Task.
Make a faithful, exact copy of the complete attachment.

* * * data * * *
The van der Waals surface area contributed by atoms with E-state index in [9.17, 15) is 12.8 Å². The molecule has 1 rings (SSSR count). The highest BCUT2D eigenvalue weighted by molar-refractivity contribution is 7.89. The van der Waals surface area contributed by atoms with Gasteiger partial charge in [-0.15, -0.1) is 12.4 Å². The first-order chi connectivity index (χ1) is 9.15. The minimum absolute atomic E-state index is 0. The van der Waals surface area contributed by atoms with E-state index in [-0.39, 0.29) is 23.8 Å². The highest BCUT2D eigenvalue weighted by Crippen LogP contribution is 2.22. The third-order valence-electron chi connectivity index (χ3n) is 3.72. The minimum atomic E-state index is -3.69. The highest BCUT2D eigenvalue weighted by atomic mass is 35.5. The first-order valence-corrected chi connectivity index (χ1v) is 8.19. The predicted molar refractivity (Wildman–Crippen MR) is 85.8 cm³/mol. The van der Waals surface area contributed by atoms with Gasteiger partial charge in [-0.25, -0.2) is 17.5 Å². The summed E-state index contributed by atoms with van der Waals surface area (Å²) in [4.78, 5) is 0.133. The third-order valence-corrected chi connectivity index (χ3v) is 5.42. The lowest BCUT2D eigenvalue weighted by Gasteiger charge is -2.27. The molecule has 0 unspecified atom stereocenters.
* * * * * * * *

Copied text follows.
The van der Waals surface area contributed by atoms with E-state index in [9.17, 15) is 12.8 Å². The molecule has 1 rings (SSSR count). The highest BCUT2D eigenvalue weighted by molar-refractivity contribution is 7.89. The van der Waals surface area contributed by atoms with Gasteiger partial charge in [-0.15, -0.1) is 12.4 Å². The first-order chi connectivity index (χ1) is 9.15. The minimum absolute atomic E-state index is 0. The van der Waals surface area contributed by atoms with E-state index in [-0.39, 0.29) is 23.8 Å². The highest BCUT2D eigenvalue weighted by Crippen LogP contribution is 2.22. The third-order valence-electron chi connectivity index (χ3n) is 3.72. The minimum atomic E-state index is -3.69. The highest BCUT2D eigenvalue weighted by atomic mass is 35.5. The first-order valence-corrected chi connectivity index (χ1v) is 8.19. The predicted molar refractivity (Wildman–Crippen MR) is 85.8 cm³/mol. The van der Waals surface area contributed by atoms with Gasteiger partial charge in [-0.25, -0.2) is 17.5 Å². The summed E-state index contributed by atoms with van der Waals surface area (Å²) in [4.78, 5) is 0.133. The third-order valence-corrected chi connectivity index (χ3v) is 5.42. The lowest BCUT2D eigenvalue weighted by Gasteiger charge is -2.27. The molecule has 0 unspecified atom stereocenters.